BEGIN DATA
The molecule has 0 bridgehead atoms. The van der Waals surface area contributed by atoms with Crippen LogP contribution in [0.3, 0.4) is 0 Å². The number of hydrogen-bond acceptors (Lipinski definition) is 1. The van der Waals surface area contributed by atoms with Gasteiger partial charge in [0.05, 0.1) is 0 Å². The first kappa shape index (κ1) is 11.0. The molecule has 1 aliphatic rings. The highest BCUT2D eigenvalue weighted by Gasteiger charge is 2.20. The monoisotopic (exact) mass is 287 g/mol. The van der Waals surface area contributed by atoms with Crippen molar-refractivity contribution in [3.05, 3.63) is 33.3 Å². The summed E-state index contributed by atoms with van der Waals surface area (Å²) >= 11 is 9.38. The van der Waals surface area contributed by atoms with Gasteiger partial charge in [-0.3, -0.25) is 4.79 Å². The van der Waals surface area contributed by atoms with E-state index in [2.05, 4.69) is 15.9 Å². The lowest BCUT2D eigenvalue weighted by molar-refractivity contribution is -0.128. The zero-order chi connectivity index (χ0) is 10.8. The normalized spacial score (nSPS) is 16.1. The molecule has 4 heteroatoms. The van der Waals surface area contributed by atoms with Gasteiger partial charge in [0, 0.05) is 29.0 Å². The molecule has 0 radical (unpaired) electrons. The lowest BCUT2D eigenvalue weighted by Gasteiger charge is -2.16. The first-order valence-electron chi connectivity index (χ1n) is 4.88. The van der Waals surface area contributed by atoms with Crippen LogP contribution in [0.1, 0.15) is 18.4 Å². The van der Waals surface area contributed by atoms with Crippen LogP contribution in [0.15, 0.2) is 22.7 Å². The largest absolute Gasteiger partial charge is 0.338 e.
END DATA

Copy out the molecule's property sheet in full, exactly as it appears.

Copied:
The molecule has 0 bridgehead atoms. The van der Waals surface area contributed by atoms with Crippen LogP contribution in [0.3, 0.4) is 0 Å². The number of hydrogen-bond acceptors (Lipinski definition) is 1. The van der Waals surface area contributed by atoms with Gasteiger partial charge in [0.05, 0.1) is 0 Å². The first kappa shape index (κ1) is 11.0. The molecule has 1 aliphatic rings. The highest BCUT2D eigenvalue weighted by Gasteiger charge is 2.20. The monoisotopic (exact) mass is 287 g/mol. The van der Waals surface area contributed by atoms with Crippen molar-refractivity contribution in [3.05, 3.63) is 33.3 Å². The summed E-state index contributed by atoms with van der Waals surface area (Å²) >= 11 is 9.38. The van der Waals surface area contributed by atoms with Gasteiger partial charge in [-0.3, -0.25) is 4.79 Å². The van der Waals surface area contributed by atoms with E-state index in [2.05, 4.69) is 15.9 Å². The lowest BCUT2D eigenvalue weighted by molar-refractivity contribution is -0.128. The zero-order chi connectivity index (χ0) is 10.8. The normalized spacial score (nSPS) is 16.1. The molecule has 4 heteroatoms. The van der Waals surface area contributed by atoms with Gasteiger partial charge in [0, 0.05) is 29.0 Å². The molecule has 0 radical (unpaired) electrons. The lowest BCUT2D eigenvalue weighted by Gasteiger charge is -2.16. The first-order valence-electron chi connectivity index (χ1n) is 4.88. The van der Waals surface area contributed by atoms with Crippen LogP contribution in [0.1, 0.15) is 18.4 Å². The van der Waals surface area contributed by atoms with Crippen LogP contribution in [0.15, 0.2) is 22.7 Å². The largest absolute Gasteiger partial charge is 0.338 e.